“Shall we play a game?” – WarGames (1983)
Set in a decidedly dismal near future beleaguered by an ongoing energy crisis and economic recession, it’s an overcrowded, poverty-stricken world that people just don’t want to exist in. That’s why millions spend all of their time in the OASIS, a free massively-multiplayer online game encompassing thousands of virtual worlds that has irrevocably transformed entertainment, social networking, business, and even global politics – it’s become “a new way of life” for millions of disillusioned humans seeking escape from their depressing lives, albeit temporarily.
“Before I died… I created my own Easter egg, and hid it somewhere inside my most popular videogame – the OASIS. The first person to find my Easter egg will inherit my entire fortune.”
Thus begins a worldwide frenzy – à la the search for the golden tickets in Roald Dahl’s Charlie and the Chocolate Factory – where video gamers all over the world began their quest to find Halliday’s egg. But years pass and still no one has even found the first of the three keys that open up the secret gates that lead to the egg.
Then Wade Watts, an 18-year old living in a trailer park on the outskirts of Oklahoma City with his aunt, finds the first key. But in doing so, he makes himself the prime target of a ruthless corporation bent on finding the egg and taking control of the billion-dollar prize. Thus begins a breathtaking virtual quest that will lead to the “most epic battle in video game history”…
“A woman with a giant ozone-depleting hairdo bobbed her head to an oversize Walkman. A kid in a gray Members Only jacket leaned against the wall, working on a Rubik’s Cube. A Mohawked punk rocker sat in a plastic chair, watching a Riptide rerun on a coin-operated television.”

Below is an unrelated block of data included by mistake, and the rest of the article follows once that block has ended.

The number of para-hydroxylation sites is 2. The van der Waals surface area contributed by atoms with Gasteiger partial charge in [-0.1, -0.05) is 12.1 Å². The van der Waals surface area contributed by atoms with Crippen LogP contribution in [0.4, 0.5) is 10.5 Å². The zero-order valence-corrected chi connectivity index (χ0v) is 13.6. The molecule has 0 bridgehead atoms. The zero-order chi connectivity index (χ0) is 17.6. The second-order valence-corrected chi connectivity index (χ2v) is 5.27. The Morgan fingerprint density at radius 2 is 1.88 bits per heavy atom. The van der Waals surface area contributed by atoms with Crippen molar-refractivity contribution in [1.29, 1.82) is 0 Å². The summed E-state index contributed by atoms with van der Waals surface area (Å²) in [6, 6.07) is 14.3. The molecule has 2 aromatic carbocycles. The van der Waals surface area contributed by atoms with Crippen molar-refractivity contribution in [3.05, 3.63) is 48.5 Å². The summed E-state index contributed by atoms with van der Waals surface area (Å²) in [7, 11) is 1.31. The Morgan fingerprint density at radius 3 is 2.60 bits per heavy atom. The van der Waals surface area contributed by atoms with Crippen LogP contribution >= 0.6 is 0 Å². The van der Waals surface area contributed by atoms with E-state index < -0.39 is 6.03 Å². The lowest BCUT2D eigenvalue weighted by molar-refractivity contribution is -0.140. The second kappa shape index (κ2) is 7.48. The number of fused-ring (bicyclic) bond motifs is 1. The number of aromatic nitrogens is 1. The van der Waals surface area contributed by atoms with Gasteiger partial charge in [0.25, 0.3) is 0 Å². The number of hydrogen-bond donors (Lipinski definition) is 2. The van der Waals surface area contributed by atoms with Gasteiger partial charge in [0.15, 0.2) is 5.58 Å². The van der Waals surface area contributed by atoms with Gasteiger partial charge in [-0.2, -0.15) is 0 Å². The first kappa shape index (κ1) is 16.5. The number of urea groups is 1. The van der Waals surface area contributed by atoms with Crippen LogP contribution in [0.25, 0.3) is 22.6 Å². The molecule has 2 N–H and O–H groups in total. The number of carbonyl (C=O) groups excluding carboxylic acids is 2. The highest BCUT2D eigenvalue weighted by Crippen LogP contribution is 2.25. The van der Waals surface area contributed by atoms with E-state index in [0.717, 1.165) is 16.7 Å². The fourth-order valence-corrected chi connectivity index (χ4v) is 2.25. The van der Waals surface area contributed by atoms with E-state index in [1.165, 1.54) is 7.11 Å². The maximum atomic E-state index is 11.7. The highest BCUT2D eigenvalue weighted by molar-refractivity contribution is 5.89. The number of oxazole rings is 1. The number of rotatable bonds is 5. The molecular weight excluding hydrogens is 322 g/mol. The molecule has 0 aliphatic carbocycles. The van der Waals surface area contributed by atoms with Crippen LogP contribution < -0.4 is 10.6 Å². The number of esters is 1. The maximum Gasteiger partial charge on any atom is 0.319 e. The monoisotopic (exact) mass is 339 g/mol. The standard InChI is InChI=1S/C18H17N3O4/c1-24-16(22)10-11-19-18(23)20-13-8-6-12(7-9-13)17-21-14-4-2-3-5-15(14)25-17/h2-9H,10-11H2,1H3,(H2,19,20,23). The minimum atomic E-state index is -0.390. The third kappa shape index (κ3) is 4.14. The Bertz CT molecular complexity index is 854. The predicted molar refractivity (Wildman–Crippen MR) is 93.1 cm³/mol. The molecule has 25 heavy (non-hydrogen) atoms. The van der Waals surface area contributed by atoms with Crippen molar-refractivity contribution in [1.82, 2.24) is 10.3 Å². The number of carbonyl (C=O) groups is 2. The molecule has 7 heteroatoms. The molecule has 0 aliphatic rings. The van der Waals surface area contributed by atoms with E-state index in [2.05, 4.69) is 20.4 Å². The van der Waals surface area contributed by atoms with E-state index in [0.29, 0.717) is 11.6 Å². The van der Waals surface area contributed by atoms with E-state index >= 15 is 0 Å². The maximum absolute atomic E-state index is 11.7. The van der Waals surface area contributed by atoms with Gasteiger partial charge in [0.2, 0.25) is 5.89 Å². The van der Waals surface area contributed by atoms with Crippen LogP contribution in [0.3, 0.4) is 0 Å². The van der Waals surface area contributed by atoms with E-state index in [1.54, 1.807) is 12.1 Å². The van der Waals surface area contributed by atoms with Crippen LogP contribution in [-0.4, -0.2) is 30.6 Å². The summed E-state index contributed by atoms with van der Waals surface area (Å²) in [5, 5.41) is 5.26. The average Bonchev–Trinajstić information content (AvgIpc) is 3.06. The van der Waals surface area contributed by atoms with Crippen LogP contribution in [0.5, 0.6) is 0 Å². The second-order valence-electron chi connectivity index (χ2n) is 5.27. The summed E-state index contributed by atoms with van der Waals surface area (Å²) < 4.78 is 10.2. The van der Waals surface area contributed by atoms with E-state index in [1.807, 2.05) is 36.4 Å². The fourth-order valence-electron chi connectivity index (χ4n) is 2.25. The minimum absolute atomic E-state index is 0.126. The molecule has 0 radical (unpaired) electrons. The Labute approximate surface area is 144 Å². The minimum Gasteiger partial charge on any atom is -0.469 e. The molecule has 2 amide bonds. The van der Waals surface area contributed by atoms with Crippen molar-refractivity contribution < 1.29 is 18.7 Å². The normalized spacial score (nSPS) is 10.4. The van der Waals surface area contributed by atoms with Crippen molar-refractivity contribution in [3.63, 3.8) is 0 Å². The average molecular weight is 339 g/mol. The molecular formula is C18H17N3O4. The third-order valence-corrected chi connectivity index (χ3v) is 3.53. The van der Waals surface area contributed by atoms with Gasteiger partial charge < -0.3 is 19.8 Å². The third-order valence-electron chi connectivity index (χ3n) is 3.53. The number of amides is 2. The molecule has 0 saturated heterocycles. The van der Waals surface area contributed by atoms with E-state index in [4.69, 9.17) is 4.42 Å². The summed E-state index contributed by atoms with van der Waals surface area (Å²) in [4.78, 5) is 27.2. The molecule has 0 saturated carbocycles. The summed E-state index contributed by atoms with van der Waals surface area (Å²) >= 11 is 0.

Additionally, Cline’s novel is constructed upon a remarkable foundation – a treasure trove – of hardcore geek trivia ranging from obscure Dungeons & Dragons campaign details to quotes from movies like Monty Python and the Holy Grail to how to pull off a perfect game of Pac-Man.
It’s pure geek gold – there’s no question about that – but Cline’s fluid and intelligent narrative makes this novel palatable for a potentially huge audience: young readers will identify with the teen protagonists, older readers will embrace the nostalgia, hardcore science fiction and fantasy aficionados will revel in the abundance of references (Gary Gygax, THX 1138, Cory Doctorow, etc.), and mainstream fiction fans will be more than impressed with the story’s social commentary and deeply profound theme.
Bottom line: Ernest Cline’s debut novel is a masterwork of fiction that transcends categorization – underneath all of the geeky pop culture references and nonstop adventure is a chilling cautionary tale: how many of us are seeking escape from reality inside of our virtual gaming realms as our world collapses around us? And what will the ultimate consequences of our mass departure from reality be?
Paul Goat Allen has been a full-time book reviewer specializing in genre fiction for the last two decades and has written thousands of reviews for companies like Publishers Weekly, The Chicago Tribune, Kirkus Reviews, and BarnesandNoble.com. He is a member of the National Book Critics Circle.
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